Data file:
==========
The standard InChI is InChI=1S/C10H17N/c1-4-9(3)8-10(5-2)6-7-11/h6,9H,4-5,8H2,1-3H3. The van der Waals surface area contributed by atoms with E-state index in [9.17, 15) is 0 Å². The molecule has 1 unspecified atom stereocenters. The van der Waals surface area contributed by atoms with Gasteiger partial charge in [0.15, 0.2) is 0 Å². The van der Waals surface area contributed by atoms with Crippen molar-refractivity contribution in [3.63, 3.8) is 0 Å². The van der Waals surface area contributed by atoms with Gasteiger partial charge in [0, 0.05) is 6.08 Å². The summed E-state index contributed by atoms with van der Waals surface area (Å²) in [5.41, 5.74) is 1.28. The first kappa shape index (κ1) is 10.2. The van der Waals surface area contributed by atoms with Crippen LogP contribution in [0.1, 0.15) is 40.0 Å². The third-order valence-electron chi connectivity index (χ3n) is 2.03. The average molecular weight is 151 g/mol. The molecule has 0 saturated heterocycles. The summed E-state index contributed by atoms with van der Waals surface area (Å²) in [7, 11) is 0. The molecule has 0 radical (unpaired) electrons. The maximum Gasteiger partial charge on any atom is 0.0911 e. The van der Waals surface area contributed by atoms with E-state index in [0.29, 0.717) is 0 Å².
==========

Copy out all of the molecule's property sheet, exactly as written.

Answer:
The standard InChI is InChI=1S/C10H17N/c1-4-9(3)8-10(5-2)6-7-11/h6,9H,4-5,8H2,1-3H3. The van der Waals surface area contributed by atoms with E-state index in [9.17, 15) is 0 Å². The molecule has 1 unspecified atom stereocenters. The van der Waals surface area contributed by atoms with Gasteiger partial charge in [0.15, 0.2) is 0 Å². The van der Waals surface area contributed by atoms with Crippen molar-refractivity contribution in [3.63, 3.8) is 0 Å². The van der Waals surface area contributed by atoms with Gasteiger partial charge in [0, 0.05) is 6.08 Å². The summed E-state index contributed by atoms with van der Waals surface area (Å²) in [5.41, 5.74) is 1.28. The first kappa shape index (κ1) is 10.2. The van der Waals surface area contributed by atoms with Crippen LogP contribution in [0.1, 0.15) is 40.0 Å². The third-order valence-electron chi connectivity index (χ3n) is 2.03. The average molecular weight is 151 g/mol. The molecule has 0 saturated heterocycles. The summed E-state index contributed by atoms with van der Waals surface area (Å²) in [7, 11) is 0. The molecule has 0 radical (unpaired) electrons. The maximum Gasteiger partial charge on any atom is 0.0911 e. The van der Waals surface area contributed by atoms with E-state index in [0.29, 0.717) is 0 Å².